“We were going to have a Skype talk that afternoon. She texted, I can’t talk, we’re having an earthquake.”


@SalmonArm
marthawickett@saobserver.net

Like us on Facebook and follow us on Twitter

Get local stories you won't find anywhere else right to your inbox.
Sign up here

 

The family of Wendy Goldman’s sister is spending nights in a 10-person tent, as many neighbours are, because of fears of further after-shocks in the night. This photo was taken from where the tent sits. (Photo contributed)

Just Posted

Subsea fibre optics running from Prince Rupert to Haida Gwaii and and then south to Vancouver will improve high-speed internet connection options for Coastal Communities, CityWest said on Oct. 13.
Subsea fibre optics running from north of Prince Rupert to Haida Gwaii and and then south to Vancouver will improve high-speed internet connection options for Coastal communities, CityWest said on Oct. 13. (Black Press Media)
CityWest to refresh subsea fibre optics project

Fibre optics project to run cable from north of Prince Rupert to Haida Gwaii then south to Vancouver

Federal NDP looks to criminalize domestic emotional abuse with new law

MP Randall Garrison introduces private member’s bill

FILE - Nathan Cullen speaks to media in Smithers, B.C., Friday, February 28, 2020. THE CANADIAN PRESS/Jonathan Hayward
More calls come in for Cullen’s removal as NDP candidate

Gitxsan Hereditary Chiefs demand Cullen’s removal. Ellis says, There’s no place in B.C. for racism

Kelly Lynn Whitney has been acclaimed as the successful candidate on Oct. 16, in the Village of Port Clements by Election. Seen in photos Kelly Whitney-Gould is pictured putting finishing touches on “Ms. Gnomer’s Home 4 Wayward Folk.” (Kelly Whitney-Gould/Submitted photo)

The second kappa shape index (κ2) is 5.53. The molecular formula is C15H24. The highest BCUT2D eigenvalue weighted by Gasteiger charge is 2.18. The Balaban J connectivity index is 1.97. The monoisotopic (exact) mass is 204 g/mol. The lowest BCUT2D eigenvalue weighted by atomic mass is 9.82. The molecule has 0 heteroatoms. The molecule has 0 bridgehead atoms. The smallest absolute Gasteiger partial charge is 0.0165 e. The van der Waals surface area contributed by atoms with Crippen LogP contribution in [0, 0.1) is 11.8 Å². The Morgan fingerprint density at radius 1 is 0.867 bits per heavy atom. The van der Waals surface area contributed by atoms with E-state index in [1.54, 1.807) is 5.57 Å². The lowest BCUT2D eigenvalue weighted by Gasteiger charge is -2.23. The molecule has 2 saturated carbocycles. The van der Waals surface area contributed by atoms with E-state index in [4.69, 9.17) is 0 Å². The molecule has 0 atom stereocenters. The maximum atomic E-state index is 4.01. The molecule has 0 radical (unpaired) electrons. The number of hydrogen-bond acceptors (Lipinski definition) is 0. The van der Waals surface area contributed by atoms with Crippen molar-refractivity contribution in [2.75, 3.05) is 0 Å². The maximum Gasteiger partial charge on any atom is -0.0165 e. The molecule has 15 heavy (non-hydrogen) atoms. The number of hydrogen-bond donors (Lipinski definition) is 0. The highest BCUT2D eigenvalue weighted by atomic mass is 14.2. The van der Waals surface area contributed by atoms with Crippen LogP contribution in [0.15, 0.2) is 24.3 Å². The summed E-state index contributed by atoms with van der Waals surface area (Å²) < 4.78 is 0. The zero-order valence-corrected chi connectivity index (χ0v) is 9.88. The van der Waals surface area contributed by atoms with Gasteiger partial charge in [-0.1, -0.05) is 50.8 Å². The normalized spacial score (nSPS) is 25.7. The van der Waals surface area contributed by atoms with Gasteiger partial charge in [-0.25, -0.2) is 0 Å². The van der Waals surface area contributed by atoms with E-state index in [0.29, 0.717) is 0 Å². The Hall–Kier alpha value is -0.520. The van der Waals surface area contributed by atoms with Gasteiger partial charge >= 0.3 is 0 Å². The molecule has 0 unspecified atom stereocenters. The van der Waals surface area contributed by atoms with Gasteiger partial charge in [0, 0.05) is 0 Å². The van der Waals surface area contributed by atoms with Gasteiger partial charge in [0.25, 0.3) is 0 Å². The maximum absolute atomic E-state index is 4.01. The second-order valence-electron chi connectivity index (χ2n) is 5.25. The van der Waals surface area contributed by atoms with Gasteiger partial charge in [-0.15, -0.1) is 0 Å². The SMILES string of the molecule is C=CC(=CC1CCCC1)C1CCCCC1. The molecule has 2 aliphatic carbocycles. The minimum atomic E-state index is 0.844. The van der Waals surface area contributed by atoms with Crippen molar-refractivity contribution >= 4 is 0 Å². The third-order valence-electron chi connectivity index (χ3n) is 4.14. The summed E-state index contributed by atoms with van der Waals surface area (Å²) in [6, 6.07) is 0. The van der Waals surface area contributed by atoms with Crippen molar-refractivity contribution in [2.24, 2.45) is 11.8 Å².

Kelly Lynn Whitney acclaimed in By Election

Village of Port Clements By Election success

Actor Ryan Reynolds surprised a Shuswap family with a special birthday message to their son who was worried he’d be alone on his 9th birthday on Nov. 24. (Tiffanie Trudell/Facebook)
Ryan Reynolds text almost gives away Shuswap boy’s birthday surprise

Deadpool actor helps remind eight-year-old Canoe resident he’s not alone

Vancouver police reactivated the search for Jordan Naterer Thursday Oct. 22. Photo courtesy of VPD.
Mom of missing Manning Park hiker believes her son is waiting to come home

‘He’s going to come out of a helicopter and say ‘what took you so long?”

Environment Minister George Heyman, Premier John Horgan and Energy Minister Michelle Mungall announce that B.C. Hydro is proceeding with construction of the Site C dam, Dec. 11, 2017. (Tom Fletcher/Black Press)
Site C actions, costs won’t be known until after B.C. election, Horgan says

Peace River diverted for construction of reinforced dam base

One of the squirrels who ended up having their tails amputated after getting them stuck together with tree sap. (Facebook/Wild ARC)
Squirrels recovering from tail amputation after sap situation near Victoria

BC SPCA Wild ARC says squirrels will be released back into wild, fifth sibling was euthanized

Join Black Press Media and Do Some Good

Pay it Forward program supports local businesses in their community giving

More and more electric cars are on the road, but one Chevy Bolt owner was shocked to see how much his BC Hydro bill skyrocketed once he started charging the vehicle. (Black Press file photo)
Lower Mainland man sees significant spike in BC Hydro bill after buying electrical vehicle

An increase should be expected, but Brian Chwiendacz experienced a 200-plus per cent hike

The Anonymous YVR is an Instagram page that reviews restaurants and other establishments around B.C. based on how well they adhere to COVID-19 rules. (Instagram)
Anonymous Instagram page reviews COVID-19 safety measures at B.C. businesses

There are a number of public health orders various types of establishments must follow to slow virus’s spread

Most Read